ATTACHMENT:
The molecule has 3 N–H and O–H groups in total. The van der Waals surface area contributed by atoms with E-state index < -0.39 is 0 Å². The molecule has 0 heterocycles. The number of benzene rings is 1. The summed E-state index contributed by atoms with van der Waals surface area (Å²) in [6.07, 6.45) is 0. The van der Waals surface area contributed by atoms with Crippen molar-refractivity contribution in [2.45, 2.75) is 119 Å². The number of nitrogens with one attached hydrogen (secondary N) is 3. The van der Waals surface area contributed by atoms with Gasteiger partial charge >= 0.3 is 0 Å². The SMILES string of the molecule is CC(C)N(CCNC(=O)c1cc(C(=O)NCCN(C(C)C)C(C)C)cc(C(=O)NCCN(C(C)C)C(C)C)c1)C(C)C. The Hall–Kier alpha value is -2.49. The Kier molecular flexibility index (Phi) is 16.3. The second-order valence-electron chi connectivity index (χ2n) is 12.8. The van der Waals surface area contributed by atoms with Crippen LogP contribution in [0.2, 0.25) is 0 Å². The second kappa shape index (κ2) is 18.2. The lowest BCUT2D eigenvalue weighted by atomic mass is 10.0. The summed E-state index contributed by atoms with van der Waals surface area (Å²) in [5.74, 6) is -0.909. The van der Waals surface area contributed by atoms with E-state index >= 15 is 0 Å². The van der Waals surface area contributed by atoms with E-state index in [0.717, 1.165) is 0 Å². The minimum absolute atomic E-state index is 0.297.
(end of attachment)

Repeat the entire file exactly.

The molecule has 3 N–H and O–H groups in total. The van der Waals surface area contributed by atoms with E-state index < -0.39 is 0 Å². The molecule has 0 heterocycles. The number of benzene rings is 1. The summed E-state index contributed by atoms with van der Waals surface area (Å²) in [6.07, 6.45) is 0. The van der Waals surface area contributed by atoms with Crippen molar-refractivity contribution in [2.45, 2.75) is 119 Å². The number of nitrogens with one attached hydrogen (secondary N) is 3. The van der Waals surface area contributed by atoms with Gasteiger partial charge >= 0.3 is 0 Å². The SMILES string of the molecule is CC(C)N(CCNC(=O)c1cc(C(=O)NCCN(C(C)C)C(C)C)cc(C(=O)NCCN(C(C)C)C(C)C)c1)C(C)C. The Hall–Kier alpha value is -2.49. The Kier molecular flexibility index (Phi) is 16.3. The second-order valence-electron chi connectivity index (χ2n) is 12.8. The van der Waals surface area contributed by atoms with Crippen LogP contribution in [0.2, 0.25) is 0 Å². The second kappa shape index (κ2) is 18.2. The lowest BCUT2D eigenvalue weighted by atomic mass is 10.0. The summed E-state index contributed by atoms with van der Waals surface area (Å²) in [5.74, 6) is -0.909. The van der Waals surface area contributed by atoms with E-state index >= 15 is 0 Å². The van der Waals surface area contributed by atoms with E-state index in [0.717, 1.165) is 0 Å². The minimum absolute atomic E-state index is 0.297.